One school of thought in progressive circles, if the Supreme Court strikes down the Affordable Care Act, is that this will afford an opportunity to return to the public with a full-throated call for “Medicare for All,” a single-payer system that would use taxes to fund health coverage for all of the country’s citizens, as is done throughout the world. The idea appears to have some traction at the state level, especially in states like Vermont and California that have already considered the idea.
|By: David Dayen Wednesday June 27, 2012 1:20 pm|
|By: David Dayen Wednesday June 27, 2012 9:50 am|
If the entire Affordable Care Act gets struck down tomorrow, that would trigger a fair bit of chaos, with lawsuits and scrambling for reauthorization of programs like the Indian Health Service expected. But if the Supreme Court just throws out the individual mandate – and even if they toss insurance regulations like guaranteed issue (the bar on denying coverage due to a pre-existing condition) – the nation’s biggest state is prepared to move forward with the law, and even prosper, according to a leading health advocate.
|By: Jon Walker Wednesday June 27, 2012 9:15 am|
If the Supreme Court strikes down all or part of President Obama’s signature health care law, some Democratic operatives appear to be hoping that outrage towards an out of control “activist” Supreme Court could be leveraged for politic advantage. However, polling to date shows that popular outrage over the Court’s potentialecision against the Act is not likely to materialize.
|By: David Dayen Tuesday June 26, 2012 9:55 am|
I want to highlight just what a mess this could turn out to be if the Court tries for the maximal decision and invalidates the entire Affordable Care Act. There are many good elements like the Medicaid expansion and funding for community health centers, and many changes to Medicare, unrelated to the mandate. Strike these down would provoke utter chaos.
|By: David Dayen Monday June 25, 2012 7:40 am|
Either in a few minutes or on Thursday, we will know what the Supreme Court decides in the case of the Affordable Care Act. They could go in a variety of directions, from upholding the entire law to taking the whole of it down, to a number of options in between.
|By: Jon Walker Friday June 22, 2012 9:49 am|
With the Supreme Court ruling on the Affordable Care Act only days away, I have tried to play out all the potential ways the Court could rule and what they would mean on a purely political level this election. As best as I can tell any Court decision is likely to be either a political wash for Democrats or a net loser. It is hard to make a case that any of the three most likely court decisions would really help Democrats or Obama this November.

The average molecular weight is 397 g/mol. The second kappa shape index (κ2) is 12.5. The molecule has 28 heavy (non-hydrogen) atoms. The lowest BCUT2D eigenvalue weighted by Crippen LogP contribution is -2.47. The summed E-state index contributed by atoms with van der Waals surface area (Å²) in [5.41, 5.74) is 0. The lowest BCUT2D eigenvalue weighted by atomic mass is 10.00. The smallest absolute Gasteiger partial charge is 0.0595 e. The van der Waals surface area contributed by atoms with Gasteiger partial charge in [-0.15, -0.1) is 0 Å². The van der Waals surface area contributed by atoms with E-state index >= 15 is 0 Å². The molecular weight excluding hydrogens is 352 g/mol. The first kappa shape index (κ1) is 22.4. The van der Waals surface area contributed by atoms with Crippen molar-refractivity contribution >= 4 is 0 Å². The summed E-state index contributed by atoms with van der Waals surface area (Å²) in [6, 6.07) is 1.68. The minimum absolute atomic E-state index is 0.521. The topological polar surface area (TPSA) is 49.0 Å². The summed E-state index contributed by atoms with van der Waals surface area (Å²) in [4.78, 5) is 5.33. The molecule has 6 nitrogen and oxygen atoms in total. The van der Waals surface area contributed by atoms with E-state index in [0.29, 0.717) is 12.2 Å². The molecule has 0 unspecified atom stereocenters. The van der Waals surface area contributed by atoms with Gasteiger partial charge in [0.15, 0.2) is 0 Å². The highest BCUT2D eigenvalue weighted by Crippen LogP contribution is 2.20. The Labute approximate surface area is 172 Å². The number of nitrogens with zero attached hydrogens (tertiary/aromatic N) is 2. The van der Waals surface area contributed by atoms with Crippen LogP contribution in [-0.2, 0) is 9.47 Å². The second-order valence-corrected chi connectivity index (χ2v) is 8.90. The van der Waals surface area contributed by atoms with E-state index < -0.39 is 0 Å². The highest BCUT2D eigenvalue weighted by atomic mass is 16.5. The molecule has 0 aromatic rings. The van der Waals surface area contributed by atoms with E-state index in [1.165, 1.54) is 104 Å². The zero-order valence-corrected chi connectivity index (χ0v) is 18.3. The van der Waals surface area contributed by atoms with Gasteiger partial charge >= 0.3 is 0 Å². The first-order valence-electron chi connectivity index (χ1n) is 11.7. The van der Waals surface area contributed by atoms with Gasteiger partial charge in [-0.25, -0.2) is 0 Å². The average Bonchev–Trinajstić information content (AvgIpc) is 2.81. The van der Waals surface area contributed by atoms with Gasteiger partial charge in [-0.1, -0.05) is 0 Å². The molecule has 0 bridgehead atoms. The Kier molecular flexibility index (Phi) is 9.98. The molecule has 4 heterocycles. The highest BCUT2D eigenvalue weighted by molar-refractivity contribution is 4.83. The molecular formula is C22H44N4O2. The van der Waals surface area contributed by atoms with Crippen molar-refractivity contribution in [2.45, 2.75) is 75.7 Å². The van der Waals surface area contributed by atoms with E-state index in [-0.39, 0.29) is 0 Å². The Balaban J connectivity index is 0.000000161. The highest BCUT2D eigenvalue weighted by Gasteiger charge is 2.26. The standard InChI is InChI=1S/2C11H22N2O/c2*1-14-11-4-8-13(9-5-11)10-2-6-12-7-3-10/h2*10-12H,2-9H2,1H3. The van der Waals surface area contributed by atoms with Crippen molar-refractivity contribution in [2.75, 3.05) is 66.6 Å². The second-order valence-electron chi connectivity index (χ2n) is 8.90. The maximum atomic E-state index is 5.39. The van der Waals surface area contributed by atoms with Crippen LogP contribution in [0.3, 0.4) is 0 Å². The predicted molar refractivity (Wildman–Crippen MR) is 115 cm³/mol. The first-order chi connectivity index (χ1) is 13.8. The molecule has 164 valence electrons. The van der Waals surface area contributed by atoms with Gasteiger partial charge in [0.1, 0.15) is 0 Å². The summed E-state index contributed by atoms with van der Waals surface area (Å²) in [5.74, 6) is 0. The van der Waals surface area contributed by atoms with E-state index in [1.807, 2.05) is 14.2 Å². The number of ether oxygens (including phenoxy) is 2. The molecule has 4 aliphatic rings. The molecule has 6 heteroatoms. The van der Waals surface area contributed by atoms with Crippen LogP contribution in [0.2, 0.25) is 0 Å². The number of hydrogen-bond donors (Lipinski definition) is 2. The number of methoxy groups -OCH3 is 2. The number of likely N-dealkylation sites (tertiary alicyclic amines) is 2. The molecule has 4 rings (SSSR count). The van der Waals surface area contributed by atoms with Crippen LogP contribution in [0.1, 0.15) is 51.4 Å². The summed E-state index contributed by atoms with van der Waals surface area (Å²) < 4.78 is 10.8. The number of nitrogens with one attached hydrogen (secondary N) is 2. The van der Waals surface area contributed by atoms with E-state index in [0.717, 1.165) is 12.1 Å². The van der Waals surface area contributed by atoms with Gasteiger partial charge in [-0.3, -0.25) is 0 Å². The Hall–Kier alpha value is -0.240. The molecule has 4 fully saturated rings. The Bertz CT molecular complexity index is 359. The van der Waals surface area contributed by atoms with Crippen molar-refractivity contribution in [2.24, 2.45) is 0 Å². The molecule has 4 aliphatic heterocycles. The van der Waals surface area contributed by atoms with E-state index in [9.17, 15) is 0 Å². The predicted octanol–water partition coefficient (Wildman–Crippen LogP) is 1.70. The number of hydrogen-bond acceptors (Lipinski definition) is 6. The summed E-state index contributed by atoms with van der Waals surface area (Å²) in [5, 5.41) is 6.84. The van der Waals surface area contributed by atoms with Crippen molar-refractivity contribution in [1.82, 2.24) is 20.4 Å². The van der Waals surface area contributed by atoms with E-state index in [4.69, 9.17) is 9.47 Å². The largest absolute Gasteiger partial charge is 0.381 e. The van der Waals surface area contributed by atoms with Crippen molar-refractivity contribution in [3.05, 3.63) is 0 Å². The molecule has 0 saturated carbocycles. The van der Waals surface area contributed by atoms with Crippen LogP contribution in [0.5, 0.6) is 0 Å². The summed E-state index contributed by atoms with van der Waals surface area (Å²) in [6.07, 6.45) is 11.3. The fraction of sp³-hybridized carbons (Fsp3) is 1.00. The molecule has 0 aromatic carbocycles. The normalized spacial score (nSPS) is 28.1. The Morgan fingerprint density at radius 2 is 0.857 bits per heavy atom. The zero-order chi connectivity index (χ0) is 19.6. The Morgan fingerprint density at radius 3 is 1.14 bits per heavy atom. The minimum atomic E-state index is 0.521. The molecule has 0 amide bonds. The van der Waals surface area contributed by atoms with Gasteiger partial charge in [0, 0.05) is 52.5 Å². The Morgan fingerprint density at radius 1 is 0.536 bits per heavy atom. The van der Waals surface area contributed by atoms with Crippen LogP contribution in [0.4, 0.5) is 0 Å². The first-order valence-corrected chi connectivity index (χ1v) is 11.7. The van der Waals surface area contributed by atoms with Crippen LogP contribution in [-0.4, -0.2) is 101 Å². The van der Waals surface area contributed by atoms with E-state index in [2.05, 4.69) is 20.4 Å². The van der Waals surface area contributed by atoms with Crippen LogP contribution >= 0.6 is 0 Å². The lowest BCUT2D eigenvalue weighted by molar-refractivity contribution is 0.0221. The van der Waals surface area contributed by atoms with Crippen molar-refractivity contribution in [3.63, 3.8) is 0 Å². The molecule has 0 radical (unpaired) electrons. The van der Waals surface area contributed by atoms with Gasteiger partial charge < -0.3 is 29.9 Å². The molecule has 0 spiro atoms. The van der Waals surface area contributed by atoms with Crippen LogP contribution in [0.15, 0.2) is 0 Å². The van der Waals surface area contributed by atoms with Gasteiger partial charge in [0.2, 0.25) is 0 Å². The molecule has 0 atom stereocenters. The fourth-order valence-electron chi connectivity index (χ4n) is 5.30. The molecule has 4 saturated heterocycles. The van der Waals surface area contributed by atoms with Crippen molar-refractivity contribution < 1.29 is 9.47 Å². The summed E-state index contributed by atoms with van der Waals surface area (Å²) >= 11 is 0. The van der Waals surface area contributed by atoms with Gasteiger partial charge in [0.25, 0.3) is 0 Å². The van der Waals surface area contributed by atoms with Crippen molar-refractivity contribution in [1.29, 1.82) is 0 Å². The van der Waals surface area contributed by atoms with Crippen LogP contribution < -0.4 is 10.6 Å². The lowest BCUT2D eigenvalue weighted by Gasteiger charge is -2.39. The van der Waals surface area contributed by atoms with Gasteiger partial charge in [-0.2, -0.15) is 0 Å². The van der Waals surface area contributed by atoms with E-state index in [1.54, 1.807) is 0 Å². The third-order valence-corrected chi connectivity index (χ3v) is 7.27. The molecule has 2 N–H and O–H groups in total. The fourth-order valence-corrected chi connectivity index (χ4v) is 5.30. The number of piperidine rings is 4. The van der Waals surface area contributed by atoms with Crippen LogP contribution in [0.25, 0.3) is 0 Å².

|By: Jon Walker Thursday June 21, 2012 10:10 am|
One of the big question about the possible Supreme Court ruling on the Affordable Care Act is what would happen if only the individual mandate is struck down, but the rest of the law is left in place. Mainly, is simply providing subsidies enough to encourage new people to buy insurance?
|By: Jon Walker Thursday June 21, 2012 7:30 am|
In the very near future the Supreme Court will rule on the constitutionality of the Affordable Care Act. One likely outcome is the court strikes down the individual mandate but leaves the rest of the law intact.
Here is what eliminating just the mandate would actually mean for policy.
|By: Jon Walker Wednesday June 20, 2012 1:10 pm|
A new survey of 38 former Supreme Court clerks and 18 attorney’s who have argued before the Court found that these insiders believe there is a good chance the Court will rule against the individual mandate. On average the group thinks there is a 57 percent chance the mandate will be struck down.
|By: Jon Walker Monday June 18, 2012 2:45 pm|
With the Supreme Court likely to decide on the Affordable Care Act next Monday, Pew Research has a poll of voters’ reactions to possible rulings. There is a huge partisan divide, with Republicans wanting the whole law thrown out and Democrats wanting it kept. But a majority of Democrats would be unhappy if the Court only threw out the individual mandate but kept all the “good” provisions.